While “maternal” is not generally a word used to describe several jail inmates crowding around a bucket of baby fish, gazing tenderly at the little creatures, it was the only word Celeste Henrickson could think of.
Henrickson, a program coordinator for the Initiative to Bring Science Programs to the Incarcerated (INSPIRE), is involved with conservation projects recently introduced to the state prison. This summer, INSPIRE constructed a pond where inmates are nurturing the least chub, a state sensitive species of fish.
Launched by Nalini Nadkarni, a professor of biology, INSPIRE came to Utah in March 2014 after Nadkarni began a sustainability project in Washington prison in 2005. When she came to the U, Nadkarni worked with the center for science and mathematics to bring science professors inside Utah corrective facilities.
The program has sponsored 17 lectures in the county jail and 11 lectures in the state prison, said Jeremy Morris, a biology graduate student and program coordinator.
Lectures are held monthly and have an average attendance of 50 people. Morris said they gather data from inmates before and after each session, and though it’s difficult to measure the exact impact, Morris said “results are encouraging.”
“We were at a prison lecture, and we had a guy who ran in at the end, and he was so sad because he had taken a nap and his buddy was supposed to wake him up,” Morris said. “He said this was the first one he had missed since we’ve been coming there.”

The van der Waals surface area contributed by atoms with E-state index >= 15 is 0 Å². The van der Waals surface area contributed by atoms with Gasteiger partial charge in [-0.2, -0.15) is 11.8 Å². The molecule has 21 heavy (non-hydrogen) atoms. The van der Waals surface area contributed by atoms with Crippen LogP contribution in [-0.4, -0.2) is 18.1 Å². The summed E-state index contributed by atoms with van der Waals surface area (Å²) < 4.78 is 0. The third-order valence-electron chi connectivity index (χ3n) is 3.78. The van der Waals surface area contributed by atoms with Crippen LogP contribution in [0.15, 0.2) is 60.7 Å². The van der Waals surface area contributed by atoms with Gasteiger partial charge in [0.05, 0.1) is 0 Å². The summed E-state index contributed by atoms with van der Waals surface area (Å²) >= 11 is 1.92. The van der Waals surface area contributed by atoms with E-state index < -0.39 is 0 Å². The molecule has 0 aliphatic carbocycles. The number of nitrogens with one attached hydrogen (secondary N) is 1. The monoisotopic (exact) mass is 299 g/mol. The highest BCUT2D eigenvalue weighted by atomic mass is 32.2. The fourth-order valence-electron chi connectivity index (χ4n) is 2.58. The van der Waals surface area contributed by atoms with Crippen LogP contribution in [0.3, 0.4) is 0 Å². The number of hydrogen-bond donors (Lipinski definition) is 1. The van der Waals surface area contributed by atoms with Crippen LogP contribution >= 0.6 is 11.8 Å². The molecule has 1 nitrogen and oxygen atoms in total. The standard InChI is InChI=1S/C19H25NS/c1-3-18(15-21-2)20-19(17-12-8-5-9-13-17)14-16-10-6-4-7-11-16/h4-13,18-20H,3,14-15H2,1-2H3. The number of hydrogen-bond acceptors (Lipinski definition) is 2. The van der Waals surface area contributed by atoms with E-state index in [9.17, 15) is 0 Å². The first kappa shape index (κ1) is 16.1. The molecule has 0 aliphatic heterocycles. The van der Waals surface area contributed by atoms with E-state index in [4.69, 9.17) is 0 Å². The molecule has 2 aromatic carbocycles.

The new conservation pond at the Salt Lake County Jail has also changed the inmates, Henrickson said. Eight inmates go out each day to monitor the water quality and maintain the least chub population. They feed the fish, scare away birds, check the water temperature and remove algae.
“At this kind of facility, traditionally there is no nature involved,” Hendrickson said. “Having a focus on conservation and nature has changed everyone in subtle ways.”
Adam Beehler, a lecture demonstration specialist of physics, taught a lesson about how vocal cords work. Initially, he didn’t know what to expect, but in the end, Beehler had 40 interested individuals ready to learn. He said he was surprised to see how engaged the audience was.
“They were respectful, and they had a lot of good, appropriate questions. Better than a lot of my students in class ask,” Beehler said.
Beehler said he would not be surprised if some of the inmates choose to study the topic once they are released, something Henrickson, Morris and Nadkarni hope will be a result of the program.
“It’s one thing to serve time and regret what you did. It’s another to get out and start your life again,” Henrickson said.
The ultimate goal is to tackle a national problem of correcting criminal behavior and preparing inmates to enter the workforce upon release. Seventy-six percent of inmates, according to the National Institute of Justice, are re-arrested within five years, Henrickson said. Most of them leave with a label that is almost impossible to remove, and they are aware of that.
To counter these issues, the program hopes to develop a post-release program for inmates interested in STEM fields to receive field training.